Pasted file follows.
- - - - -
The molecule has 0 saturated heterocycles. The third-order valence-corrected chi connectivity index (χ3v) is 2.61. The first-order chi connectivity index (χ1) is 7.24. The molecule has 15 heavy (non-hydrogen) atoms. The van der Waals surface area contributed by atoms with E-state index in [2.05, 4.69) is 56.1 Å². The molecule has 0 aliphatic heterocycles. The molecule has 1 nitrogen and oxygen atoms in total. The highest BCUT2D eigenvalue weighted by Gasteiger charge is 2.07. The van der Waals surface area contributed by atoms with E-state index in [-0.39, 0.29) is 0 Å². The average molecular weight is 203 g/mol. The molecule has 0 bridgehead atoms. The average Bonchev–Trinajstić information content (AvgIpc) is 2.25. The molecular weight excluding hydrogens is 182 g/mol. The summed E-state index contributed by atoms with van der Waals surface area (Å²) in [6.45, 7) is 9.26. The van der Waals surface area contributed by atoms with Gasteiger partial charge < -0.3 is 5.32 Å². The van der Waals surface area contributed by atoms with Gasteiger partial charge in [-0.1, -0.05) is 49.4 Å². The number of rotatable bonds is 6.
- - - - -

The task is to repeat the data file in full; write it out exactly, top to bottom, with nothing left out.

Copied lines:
The molecule has 0 saturated heterocycles. The third-order valence-corrected chi connectivity index (χ3v) is 2.61. The first-order chi connectivity index (χ1) is 7.24. The molecule has 15 heavy (non-hydrogen) atoms. The van der Waals surface area contributed by atoms with E-state index in [2.05, 4.69) is 56.1 Å². The molecule has 0 aliphatic heterocycles. The molecule has 1 nitrogen and oxygen atoms in total. The highest BCUT2D eigenvalue weighted by Gasteiger charge is 2.07. The van der Waals surface area contributed by atoms with E-state index in [-0.39, 0.29) is 0 Å². The average molecular weight is 203 g/mol. The molecule has 0 bridgehead atoms. The average Bonchev–Trinajstić information content (AvgIpc) is 2.25. The molecular weight excluding hydrogens is 182 g/mol. The summed E-state index contributed by atoms with van der Waals surface area (Å²) in [6.45, 7) is 9.26. The van der Waals surface area contributed by atoms with Gasteiger partial charge < -0.3 is 5.32 Å². The van der Waals surface area contributed by atoms with Gasteiger partial charge in [-0.1, -0.05) is 49.4 Å². The number of rotatable bonds is 6.